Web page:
Archive for August, 2013

EYES ch. 25

Illustrated by Max Currie

How helpless and pathetic Kumi had looked. How ridiculous, with clownish lipstick around her mouth and face. One part desperation and one part inspiration, Kent had begun to pick at the duct tape with his guitar-playing nails. Ozman turned on the video of Kent and Monique, the one Kumi had made viral—Kent at Monique from behind. Ozman circled Kumi in ritualistic hunker as the video played.

Where Ozman had once been composed by his anger, he’d come unhinged, his eyes vacant, lost in his own performance. The ceremony about to begin. He seemed to have forgotten Kent for his dance with Kumi. How does it feel to be ME! The nutso Australian comic drew his dialogue from a long list of dramatic crazies, his pokerfaced delivery seemingly sincere. For a distracted minute, as Ozman rifled through his bottomless bag of humiliating and painful acts, Kent became preoccupied by his game of trying to match Ozman’s cinematic sentences with actual movies, actual villains. James Cagney as Cody Jarrett. Robert Mitchum as Max Cady. Dennis Hopper as Frank Booth.



Illustrated by Max Currie

Kent dumped the contents of his hockey bag onto the floor: three T-shirts, one dress shirt, too small, a pair of sweats, two pairs of jeans, shorts, underwear and socks, all mostly dirty; Rushdie’s tattered and swollen Midnight’s Children; torn copies of the celebrity magazine Shukan Gendai; his dressing room star; the bottle of limited edition Kame no O sake and a half-empty bottle of cheap whiskey; seven packs of cigarettes; a pack of matches; a copper hash pipe; a pink Hello Kitty Zippo he lifted from Midori’s car; two mushy, brown bananas split open and mashed against the bottom of the bag; and one urn. He turned the clothes inside out. He  rummaged through the bag’s contents on the floor. He shook the hockey bag. He shook it again and again, until there it was, the miracle he’d hoped for: a plastic mini-baggie he’d either forgotten or never realized existed winking at him through the banana mush. The mini-baggie held a fingernail of shabu, the crystallized rock flattened into an icy powder. Kent knew two things. One: he should toss the baggie into the grimy toilet. And two: he wouldn’t. He wiped banana pulp from the baggie and shook it before him. A couple of drags would displace all of his aches and pains, clear his head, help him find Midori and pick up where they’d left off. Forget Hideo and Chieko. He’d do anything to feel better.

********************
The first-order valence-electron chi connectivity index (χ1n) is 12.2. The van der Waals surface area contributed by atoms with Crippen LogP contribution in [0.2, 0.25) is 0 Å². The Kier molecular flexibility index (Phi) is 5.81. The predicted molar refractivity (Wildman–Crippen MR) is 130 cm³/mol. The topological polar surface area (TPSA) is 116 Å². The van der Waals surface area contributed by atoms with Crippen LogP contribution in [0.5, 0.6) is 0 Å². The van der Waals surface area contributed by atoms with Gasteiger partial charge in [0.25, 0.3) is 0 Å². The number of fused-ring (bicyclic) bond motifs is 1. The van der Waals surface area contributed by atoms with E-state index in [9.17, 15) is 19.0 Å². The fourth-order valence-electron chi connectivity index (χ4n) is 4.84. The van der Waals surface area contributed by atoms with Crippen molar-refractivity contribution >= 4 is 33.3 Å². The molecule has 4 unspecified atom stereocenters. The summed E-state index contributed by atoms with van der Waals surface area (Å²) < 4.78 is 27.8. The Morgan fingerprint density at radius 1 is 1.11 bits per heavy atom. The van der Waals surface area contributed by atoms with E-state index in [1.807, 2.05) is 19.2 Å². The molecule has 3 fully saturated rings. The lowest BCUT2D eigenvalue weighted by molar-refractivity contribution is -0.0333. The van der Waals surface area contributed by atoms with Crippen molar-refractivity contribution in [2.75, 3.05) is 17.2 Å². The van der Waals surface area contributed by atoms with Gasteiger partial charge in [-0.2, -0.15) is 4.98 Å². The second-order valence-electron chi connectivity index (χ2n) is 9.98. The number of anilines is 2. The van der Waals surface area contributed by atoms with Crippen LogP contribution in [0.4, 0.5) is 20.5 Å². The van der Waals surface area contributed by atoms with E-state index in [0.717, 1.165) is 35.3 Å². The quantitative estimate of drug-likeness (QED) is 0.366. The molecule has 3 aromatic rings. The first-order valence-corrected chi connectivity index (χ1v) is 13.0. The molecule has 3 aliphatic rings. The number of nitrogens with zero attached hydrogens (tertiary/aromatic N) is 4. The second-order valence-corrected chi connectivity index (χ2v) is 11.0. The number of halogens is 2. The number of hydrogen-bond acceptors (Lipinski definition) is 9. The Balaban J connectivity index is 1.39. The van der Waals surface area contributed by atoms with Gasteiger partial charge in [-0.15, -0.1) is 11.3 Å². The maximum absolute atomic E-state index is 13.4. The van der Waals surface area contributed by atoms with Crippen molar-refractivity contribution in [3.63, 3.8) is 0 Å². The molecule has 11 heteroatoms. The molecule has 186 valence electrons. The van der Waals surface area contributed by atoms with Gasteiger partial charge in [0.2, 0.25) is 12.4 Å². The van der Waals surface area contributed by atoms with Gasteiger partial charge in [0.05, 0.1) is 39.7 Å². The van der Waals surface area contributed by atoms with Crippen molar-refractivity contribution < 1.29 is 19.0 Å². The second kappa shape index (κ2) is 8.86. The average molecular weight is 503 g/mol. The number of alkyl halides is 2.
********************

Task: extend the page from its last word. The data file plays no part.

Kent went to the kitchen for tinfoil then returned to Midori’s room, stepping just outside the back door where he’d imagined a woman crying. He rolled the sheet of tinfoil into a thin tube. On another piece, folded in the middle to create a conduit in which to burn the powdered shabu until it became liquid, he tried to light the crystallized rock holding the Hello Kitty lighter underneath. But the air was gusty. He stepped back inside to light it again, the shabu bubbling up at him as it heated. With his tinfoil straw he inhaled then repeated the procedure three times until the shabu was gone. Within minutes his head cleared, his need for food and sleep vanished, and he didn’t care.



Illustrated by Max Currie


Now, how does it feel to be one of the beautiful people? Ozman said, as he applied lipstick to Kumi’s celebrated pouty lips. Her efforts at resistance only smeared the makeup across her cheeks and over her chin, until she looked like an inept clown. She laughed weakly. The defiance that had been there died, fear growing like the dark rose around Kent’s eye. Ozman gently lifted Kumi’s hair from her eyes, inspected his work, then stood and turned to include Kent, opening his arms. Now, for my final and most magnificent trick.